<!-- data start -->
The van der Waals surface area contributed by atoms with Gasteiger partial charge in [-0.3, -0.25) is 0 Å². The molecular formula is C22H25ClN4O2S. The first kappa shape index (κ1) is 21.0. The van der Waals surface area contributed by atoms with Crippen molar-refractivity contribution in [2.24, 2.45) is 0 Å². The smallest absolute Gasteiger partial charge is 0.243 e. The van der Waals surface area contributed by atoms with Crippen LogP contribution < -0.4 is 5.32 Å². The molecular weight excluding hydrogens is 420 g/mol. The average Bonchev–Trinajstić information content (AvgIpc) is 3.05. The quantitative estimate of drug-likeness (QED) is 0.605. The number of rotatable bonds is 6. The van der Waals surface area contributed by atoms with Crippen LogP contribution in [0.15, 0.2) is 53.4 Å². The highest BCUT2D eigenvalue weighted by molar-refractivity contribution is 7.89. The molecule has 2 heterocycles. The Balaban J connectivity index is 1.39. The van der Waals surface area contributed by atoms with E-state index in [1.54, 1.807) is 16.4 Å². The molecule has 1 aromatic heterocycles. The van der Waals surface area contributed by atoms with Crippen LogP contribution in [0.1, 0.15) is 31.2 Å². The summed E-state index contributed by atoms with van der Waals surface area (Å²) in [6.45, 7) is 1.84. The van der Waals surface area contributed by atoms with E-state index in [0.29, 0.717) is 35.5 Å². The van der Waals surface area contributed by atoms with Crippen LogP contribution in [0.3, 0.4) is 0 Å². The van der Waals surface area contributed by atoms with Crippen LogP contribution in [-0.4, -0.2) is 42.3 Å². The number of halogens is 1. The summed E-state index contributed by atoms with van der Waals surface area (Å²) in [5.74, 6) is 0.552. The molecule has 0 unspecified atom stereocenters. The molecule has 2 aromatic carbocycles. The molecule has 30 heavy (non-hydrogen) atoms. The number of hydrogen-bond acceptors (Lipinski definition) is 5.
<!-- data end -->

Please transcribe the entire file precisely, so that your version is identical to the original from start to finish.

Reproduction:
The van der Waals surface area contributed by atoms with Gasteiger partial charge in [-0.3, -0.25) is 0 Å². The molecular formula is C22H25ClN4O2S. The first kappa shape index (κ1) is 21.0. The van der Waals surface area contributed by atoms with Crippen molar-refractivity contribution in [2.24, 2.45) is 0 Å². The smallest absolute Gasteiger partial charge is 0.243 e. The van der Waals surface area contributed by atoms with Crippen LogP contribution < -0.4 is 5.32 Å². The molecular weight excluding hydrogens is 420 g/mol. The average Bonchev–Trinajstić information content (AvgIpc) is 3.05. The quantitative estimate of drug-likeness (QED) is 0.605. The number of rotatable bonds is 6. The van der Waals surface area contributed by atoms with Crippen LogP contribution in [0.15, 0.2) is 53.4 Å². The highest BCUT2D eigenvalue weighted by molar-refractivity contribution is 7.89. The molecule has 2 heterocycles. The Balaban J connectivity index is 1.39. The van der Waals surface area contributed by atoms with E-state index in [1.54, 1.807) is 16.4 Å². The molecule has 1 aromatic heterocycles. The van der Waals surface area contributed by atoms with Crippen LogP contribution in [0.1, 0.15) is 31.2 Å². The summed E-state index contributed by atoms with van der Waals surface area (Å²) in [6.45, 7) is 1.84. The van der Waals surface area contributed by atoms with E-state index in [0.29, 0.717) is 35.5 Å². The van der Waals surface area contributed by atoms with Crippen LogP contribution in [0.3, 0.4) is 0 Å². The van der Waals surface area contributed by atoms with Crippen LogP contribution in [-0.4, -0.2) is 42.3 Å². The number of halogens is 1. The summed E-state index contributed by atoms with van der Waals surface area (Å²) in [5.74, 6) is 0.552. The molecule has 0 unspecified atom stereocenters. The molecule has 2 aromatic carbocycles. The molecule has 30 heavy (non-hydrogen) atoms. The number of hydrogen-bond acceptors (Lipinski definition) is 5.